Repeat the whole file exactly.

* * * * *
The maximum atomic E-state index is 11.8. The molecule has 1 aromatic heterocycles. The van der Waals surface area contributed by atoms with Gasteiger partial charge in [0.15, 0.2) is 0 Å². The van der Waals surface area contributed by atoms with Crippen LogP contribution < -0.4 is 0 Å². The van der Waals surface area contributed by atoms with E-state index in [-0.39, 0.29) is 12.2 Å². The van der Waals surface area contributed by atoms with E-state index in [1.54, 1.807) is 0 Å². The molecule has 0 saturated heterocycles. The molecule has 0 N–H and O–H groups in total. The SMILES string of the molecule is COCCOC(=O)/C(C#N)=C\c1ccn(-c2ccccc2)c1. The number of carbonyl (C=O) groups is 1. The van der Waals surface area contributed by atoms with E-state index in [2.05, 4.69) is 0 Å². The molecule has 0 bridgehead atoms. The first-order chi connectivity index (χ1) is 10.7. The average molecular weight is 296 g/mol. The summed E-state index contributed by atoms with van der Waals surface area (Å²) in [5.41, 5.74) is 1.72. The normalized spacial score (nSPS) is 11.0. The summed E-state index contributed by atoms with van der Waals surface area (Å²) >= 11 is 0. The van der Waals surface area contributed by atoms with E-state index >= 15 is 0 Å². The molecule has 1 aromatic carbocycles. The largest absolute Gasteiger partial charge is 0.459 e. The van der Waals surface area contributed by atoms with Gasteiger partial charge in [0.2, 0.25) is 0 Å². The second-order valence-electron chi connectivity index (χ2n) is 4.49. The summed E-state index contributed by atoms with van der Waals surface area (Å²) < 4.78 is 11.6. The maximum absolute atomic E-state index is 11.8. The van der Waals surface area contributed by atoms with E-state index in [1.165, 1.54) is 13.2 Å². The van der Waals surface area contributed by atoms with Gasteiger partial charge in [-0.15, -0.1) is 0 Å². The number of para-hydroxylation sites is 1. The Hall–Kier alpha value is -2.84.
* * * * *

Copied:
The maximum atomic E-state index is 11.8. The molecule has 1 aromatic heterocycles. The van der Waals surface area contributed by atoms with Gasteiger partial charge in [0.15, 0.2) is 0 Å². The van der Waals surface area contributed by atoms with Crippen LogP contribution < -0.4 is 0 Å². The van der Waals surface area contributed by atoms with E-state index in [-0.39, 0.29) is 12.2 Å². The van der Waals surface area contributed by atoms with E-state index in [1.54, 1.807) is 0 Å². The molecule has 0 saturated heterocycles. The molecule has 0 N–H and O–H groups in total. The SMILES string of the molecule is COCCOC(=O)/C(C#N)=C\c1ccn(-c2ccccc2)c1. The number of carbonyl (C=O) groups is 1. The van der Waals surface area contributed by atoms with E-state index in [2.05, 4.69) is 0 Å². The molecule has 0 bridgehead atoms. The first-order chi connectivity index (χ1) is 10.7. The average molecular weight is 296 g/mol. The summed E-state index contributed by atoms with van der Waals surface area (Å²) in [5.41, 5.74) is 1.72. The normalized spacial score (nSPS) is 11.0. The summed E-state index contributed by atoms with van der Waals surface area (Å²) >= 11 is 0. The van der Waals surface area contributed by atoms with E-state index >= 15 is 0 Å². The molecule has 1 aromatic carbocycles. The largest absolute Gasteiger partial charge is 0.459 e. The van der Waals surface area contributed by atoms with Gasteiger partial charge in [0.2, 0.25) is 0 Å². The second-order valence-electron chi connectivity index (χ2n) is 4.49. The summed E-state index contributed by atoms with van der Waals surface area (Å²) < 4.78 is 11.6. The maximum absolute atomic E-state index is 11.8. The van der Waals surface area contributed by atoms with E-state index in [1.165, 1.54) is 13.2 Å². The van der Waals surface area contributed by atoms with Gasteiger partial charge in [-0.15, -0.1) is 0 Å². The number of para-hydroxylation sites is 1. The Hall–Kier alpha value is -2.84.